The Mediterranean diet is thought to reduce your risk of heart disease. In fact, a 2007 study conducted in the United States found that both men and women who consumed a Mediterranean diet lowered their risk of death from both heart disease and cancer.

Key components of the Mediterranean diet include:

  • Eating a generous amount of fruits and vegetables
  • Consuming healthy fats such as olive oil and canola oil
  • Limiting saturated fats and hydrogenated oils (trans-fatty acids), both of which contribute to heart disease
  • Eating small portions of nuts
  • Drinking red wine, in moderation, for some
  • Consuming very little red meat
  • Eating fish on a regular basis

The focus of the Mediterranean diet isn't to limit total fat consumption, but to make wise choices about the types of fat you eat.

Key components of the Mediterranean diet include:

  • Eating a generous amount of fruits and vegetables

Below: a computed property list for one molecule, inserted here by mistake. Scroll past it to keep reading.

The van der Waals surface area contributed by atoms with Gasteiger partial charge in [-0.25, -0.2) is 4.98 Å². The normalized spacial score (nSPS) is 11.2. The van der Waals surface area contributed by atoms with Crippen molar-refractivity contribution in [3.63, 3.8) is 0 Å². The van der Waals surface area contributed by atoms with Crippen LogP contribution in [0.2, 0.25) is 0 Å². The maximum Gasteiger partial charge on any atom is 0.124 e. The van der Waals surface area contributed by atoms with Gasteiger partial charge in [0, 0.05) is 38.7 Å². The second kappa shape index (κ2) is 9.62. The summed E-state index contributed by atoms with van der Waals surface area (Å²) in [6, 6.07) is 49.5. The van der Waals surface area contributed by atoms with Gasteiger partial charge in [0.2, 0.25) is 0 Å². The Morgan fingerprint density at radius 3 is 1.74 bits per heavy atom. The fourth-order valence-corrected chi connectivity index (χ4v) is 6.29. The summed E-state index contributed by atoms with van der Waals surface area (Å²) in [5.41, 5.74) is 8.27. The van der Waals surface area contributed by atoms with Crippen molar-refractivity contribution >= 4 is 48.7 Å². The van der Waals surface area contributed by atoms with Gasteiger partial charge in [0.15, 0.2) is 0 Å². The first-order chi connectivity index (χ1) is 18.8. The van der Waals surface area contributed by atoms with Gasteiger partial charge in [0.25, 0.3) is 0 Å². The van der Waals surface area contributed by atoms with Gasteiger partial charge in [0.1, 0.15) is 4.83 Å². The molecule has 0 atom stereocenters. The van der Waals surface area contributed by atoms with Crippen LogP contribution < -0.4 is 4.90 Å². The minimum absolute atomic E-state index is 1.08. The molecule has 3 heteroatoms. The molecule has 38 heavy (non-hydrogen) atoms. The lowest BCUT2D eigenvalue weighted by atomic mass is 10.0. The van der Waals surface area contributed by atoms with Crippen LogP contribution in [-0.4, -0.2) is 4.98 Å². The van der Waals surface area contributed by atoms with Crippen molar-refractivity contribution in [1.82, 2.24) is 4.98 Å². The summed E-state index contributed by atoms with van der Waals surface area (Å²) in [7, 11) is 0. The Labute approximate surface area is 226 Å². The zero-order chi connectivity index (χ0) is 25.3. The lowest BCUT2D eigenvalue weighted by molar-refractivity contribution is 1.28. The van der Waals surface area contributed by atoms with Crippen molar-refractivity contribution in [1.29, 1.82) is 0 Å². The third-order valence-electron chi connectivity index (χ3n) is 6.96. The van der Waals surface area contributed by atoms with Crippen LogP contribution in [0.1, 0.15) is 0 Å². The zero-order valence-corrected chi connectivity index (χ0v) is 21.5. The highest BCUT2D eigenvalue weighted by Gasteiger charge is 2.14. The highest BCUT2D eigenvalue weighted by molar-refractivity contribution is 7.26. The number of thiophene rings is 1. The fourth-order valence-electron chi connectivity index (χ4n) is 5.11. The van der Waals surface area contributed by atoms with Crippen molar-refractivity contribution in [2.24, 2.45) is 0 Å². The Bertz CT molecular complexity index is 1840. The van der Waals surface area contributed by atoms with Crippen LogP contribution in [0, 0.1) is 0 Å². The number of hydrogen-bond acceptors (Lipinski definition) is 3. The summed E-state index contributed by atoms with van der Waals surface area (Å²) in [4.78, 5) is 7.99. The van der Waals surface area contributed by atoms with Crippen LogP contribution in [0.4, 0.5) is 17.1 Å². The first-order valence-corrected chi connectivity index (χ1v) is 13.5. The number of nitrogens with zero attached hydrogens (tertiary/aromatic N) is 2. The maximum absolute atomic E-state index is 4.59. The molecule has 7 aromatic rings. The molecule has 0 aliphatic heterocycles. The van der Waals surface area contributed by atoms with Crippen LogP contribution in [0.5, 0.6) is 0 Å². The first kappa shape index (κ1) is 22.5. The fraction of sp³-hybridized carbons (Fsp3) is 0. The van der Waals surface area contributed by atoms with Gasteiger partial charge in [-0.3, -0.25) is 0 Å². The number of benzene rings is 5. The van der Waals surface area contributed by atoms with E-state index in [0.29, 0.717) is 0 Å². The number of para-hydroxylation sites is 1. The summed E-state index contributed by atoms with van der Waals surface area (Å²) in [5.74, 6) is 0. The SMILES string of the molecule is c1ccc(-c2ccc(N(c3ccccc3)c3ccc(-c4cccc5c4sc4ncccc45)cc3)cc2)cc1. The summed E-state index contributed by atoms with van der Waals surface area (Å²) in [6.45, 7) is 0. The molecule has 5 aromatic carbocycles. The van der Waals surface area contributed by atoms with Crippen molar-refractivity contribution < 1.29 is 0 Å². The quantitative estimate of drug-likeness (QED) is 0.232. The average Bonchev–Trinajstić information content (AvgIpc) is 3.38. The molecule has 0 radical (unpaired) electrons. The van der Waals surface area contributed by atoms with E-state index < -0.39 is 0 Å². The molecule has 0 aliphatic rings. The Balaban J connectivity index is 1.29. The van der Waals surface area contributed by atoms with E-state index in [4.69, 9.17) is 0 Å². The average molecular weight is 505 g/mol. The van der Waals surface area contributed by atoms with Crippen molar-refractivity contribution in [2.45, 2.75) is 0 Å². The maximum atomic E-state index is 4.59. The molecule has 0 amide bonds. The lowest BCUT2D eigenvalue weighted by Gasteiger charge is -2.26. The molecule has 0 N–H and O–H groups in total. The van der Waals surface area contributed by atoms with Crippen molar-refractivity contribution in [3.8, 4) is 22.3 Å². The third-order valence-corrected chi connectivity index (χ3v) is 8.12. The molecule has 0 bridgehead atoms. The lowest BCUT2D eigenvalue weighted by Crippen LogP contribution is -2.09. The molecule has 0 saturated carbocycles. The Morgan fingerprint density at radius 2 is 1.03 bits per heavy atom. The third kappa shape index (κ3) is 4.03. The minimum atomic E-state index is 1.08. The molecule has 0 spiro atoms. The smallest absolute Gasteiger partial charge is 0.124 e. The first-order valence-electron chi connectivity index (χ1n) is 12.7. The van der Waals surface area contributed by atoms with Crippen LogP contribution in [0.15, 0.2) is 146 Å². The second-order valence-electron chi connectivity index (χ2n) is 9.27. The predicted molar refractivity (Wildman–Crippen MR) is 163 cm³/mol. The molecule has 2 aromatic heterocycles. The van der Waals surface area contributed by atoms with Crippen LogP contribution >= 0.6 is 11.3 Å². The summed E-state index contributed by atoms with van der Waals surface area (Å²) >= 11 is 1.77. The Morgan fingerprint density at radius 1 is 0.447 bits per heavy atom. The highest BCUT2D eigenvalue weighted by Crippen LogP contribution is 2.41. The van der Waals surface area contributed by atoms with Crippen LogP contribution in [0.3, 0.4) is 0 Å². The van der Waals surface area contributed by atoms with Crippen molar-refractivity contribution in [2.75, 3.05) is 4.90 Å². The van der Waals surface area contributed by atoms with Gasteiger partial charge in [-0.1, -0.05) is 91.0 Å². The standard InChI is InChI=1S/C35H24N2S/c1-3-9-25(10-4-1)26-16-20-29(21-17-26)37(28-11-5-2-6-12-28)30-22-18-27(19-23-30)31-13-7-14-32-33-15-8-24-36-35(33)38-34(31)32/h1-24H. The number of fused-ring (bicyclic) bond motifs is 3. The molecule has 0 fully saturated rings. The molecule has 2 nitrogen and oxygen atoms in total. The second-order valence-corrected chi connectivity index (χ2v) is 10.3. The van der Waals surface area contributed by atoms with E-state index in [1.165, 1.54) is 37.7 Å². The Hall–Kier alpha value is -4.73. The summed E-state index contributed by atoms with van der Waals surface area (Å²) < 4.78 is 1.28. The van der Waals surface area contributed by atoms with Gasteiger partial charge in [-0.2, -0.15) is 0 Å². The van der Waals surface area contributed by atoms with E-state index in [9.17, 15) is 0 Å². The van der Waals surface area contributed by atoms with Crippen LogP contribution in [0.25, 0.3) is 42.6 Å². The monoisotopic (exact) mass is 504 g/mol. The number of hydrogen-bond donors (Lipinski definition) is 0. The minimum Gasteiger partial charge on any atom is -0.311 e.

• Consuming healthy fats such as olive oil and canola oil
  • Limiting saturated fats and hydrogenated oils (trans-fatty acids), both of which contribute to heart disease
  • Eating small portions of nuts
  • Drinking red wine, in moderation, for some
  • Consuming very little red meat
  • Eating fish on a regular basis

The focus of the Mediterranean diet isn't to limit total fat consumption, but to make wise choices about the types of fat you eat.

  • Choosing healthy monounsaturated fats, such as olive oil, and polyunsaturated fats, which contain the beneficial linolenic acid (a type of omega-3 fatty acid).
  • These fat sources include canola oil and nuts, particularly walnuts. Fish — another source of omega-3 fatty acids — is eaten on a regular basis in the Mediterranean diet.

Choosing Oils and Fats

  • Olive oil. All types of olive oil provide monounsaturated fat — a type of fat that can help reduce LDL cholesterol levels when used in place of saturated or trans fats. "Extra-virgin" and "virgin" olive oils are the least processed forms, meaning they contain the highest levels of the protective plant compounds that provide antioxidant effects.